Hog Calls:

Arkansans play key roles at Mizzou

By: Nate Allen
Published: Wednesday, November 24, 2021
Missouri's Akial Byers, left, celebrates with teammate Terez Hall, right, after Byers recovered a fumble in the end zone during the first half of an NCAA college football game against Arkansas Friday, Nov. 23, 2018, in Columbia, Mo. (AP Photo/L.G. Patterson)
Missouri's Akial Byers, left, celebrates with teammate Terez Hall, right, after Byers recovered a fumble in the end zone during the first half of an NCAA college football game against Arkansas Friday, Nov. 23, 2018, in Columbia, Mo. (AP Photo/L.G. Patterson)

FAYETTEVILLE — Upon becoming the Arkansas Razorbacks' head football coach, Sam Pittman asserted he already knew one tenet accompanying the job.

Should he ever forget, two stark reminders loom Friday — reminders the Arkansas coach he once worked for forgot. What Bret Bielema forgot came at Pittman’s 2020 expense in Columbia, Mo.

Friday in Fayetteville it could make Pittman pay yet again.

Growing up a Razorbacks fan, Pittman said he knew well Arkansas’ success with Arkansas-born players.

As Bielema’s 2013-15 Arkansas offensive line coach, that bred within Pittman all the more.

Sure, Arkansas is a small state. Razorbacks coaches must recruit beyond Arkansas.

Pittman did, recruiting stars spanning from Florida to California.

But he certainly appreciated the Arkansans he coached and the Arkansas-born All-Americans he watched from the 1970s through Warren’s Treylon Burks today.

Pittman knows you don’t ignore Arkansas’ recruiting lawn fancying the grass always grows greener elsewhere.

Bielema and staff, with Pittman gone to Georgia, forgot in 2016. They didn’t avidly recruit Fayetteville defensive lineman Akial Byers. They forgot in 2017, not even enthusiastically encouraging Fayetteville receiver Barrett Banister to walk on.

Both play for the Missouri Tigers coming Friday to Reynolds Razorback Stadium off five consecutive successes over Arkansas. Both played roles in Mizzou’s last three.

In 2018, Byers recovered a fumble for Mizzou’s third touchdown in a 38-0 rout, and in last year’s 50-48 victory made three tackles and broke up a pass.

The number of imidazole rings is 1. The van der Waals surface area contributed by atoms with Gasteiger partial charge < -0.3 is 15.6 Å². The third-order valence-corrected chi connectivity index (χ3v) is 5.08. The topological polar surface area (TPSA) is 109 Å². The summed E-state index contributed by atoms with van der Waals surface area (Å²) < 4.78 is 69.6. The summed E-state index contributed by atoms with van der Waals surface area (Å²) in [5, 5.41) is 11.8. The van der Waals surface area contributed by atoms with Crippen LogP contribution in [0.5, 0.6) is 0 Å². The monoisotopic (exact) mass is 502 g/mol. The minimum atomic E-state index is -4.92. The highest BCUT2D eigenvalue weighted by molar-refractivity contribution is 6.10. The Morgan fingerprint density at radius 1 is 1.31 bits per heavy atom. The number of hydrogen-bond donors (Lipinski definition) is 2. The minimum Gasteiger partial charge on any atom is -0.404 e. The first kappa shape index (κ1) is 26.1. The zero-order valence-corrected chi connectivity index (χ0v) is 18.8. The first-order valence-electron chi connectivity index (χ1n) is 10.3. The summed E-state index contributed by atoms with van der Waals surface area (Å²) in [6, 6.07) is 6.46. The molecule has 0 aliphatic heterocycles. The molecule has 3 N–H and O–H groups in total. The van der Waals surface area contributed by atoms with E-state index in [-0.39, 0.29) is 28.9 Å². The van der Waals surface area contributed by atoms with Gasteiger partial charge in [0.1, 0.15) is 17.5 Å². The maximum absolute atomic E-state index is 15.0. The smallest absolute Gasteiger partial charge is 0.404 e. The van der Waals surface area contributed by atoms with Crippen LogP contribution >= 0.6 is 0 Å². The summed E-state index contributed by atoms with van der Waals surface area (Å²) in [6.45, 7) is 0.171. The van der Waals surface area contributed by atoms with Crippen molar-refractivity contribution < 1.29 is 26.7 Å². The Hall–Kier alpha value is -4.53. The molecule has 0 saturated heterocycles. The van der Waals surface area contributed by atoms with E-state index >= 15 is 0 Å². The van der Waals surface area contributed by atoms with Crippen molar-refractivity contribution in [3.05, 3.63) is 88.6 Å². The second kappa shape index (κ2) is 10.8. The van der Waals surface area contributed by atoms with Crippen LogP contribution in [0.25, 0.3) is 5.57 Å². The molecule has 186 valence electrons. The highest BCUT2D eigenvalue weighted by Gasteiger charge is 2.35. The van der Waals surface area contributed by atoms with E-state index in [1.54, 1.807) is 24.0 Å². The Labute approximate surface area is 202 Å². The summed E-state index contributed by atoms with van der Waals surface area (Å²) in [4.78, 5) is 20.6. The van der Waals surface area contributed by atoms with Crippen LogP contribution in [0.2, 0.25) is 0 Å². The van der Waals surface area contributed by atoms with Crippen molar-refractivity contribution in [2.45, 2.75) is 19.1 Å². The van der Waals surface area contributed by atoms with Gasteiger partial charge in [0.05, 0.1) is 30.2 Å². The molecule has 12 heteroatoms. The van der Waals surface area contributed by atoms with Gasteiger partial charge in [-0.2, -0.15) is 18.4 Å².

Banister caught two passes on Arkansas in 2018. In 2019 at Little Rock, he caught a career-high 6 for 60 yards in a 24-14 triumph.

Last year Banister matched his 6 for 60, but better. His 18-yard catch fueled Mizzou’s game-winning field goal drive that won the game 50-48.

Does their Mizzou presence reaffirm Arkansas’ importance recruiting Arkansas?

“Probably,” Pittman replied with wry understatement. “They’re good players. I can’t really speak on what happened in recruiting when I wasn’t here, but we don’t want to let our good ones leave the state and especially go play for a team that we would consider a rival.”

Banister is the grandson of Arkansas Sports Hall of Fame-inducted former Razorback player, assistant coach and recruiting coordinator Harold Horton, and nephew of Arkansas Sports Hall of Fame-inducted former Razorback player, assistant coach and recruiting coordinator Tim Horton.

Much of Arkansas in general, and the Horton family in particular, didn’t seem to sit well with since-fired athletic director Jeff Long.

If that figured in Arkansas’ preference not offering Banister as a preferred walk-on, Arkansas long pays the price. Banister walked on at Mizzou, then earned a scholarship much at Arkansas’ on-field expense.

Both Hortons used to grimace when fellow staffers talked down Arkansas native sons constantly favoring recruiting bigger-hyped names in Texas.

Turns out from Arkansas, walk-on All-Americans Brandon Burlsworth and Grant Morgan outplayed much of the alleged Texas best.

To Arkansas’ regret, that somewhat applies to Barrett Banister, too.


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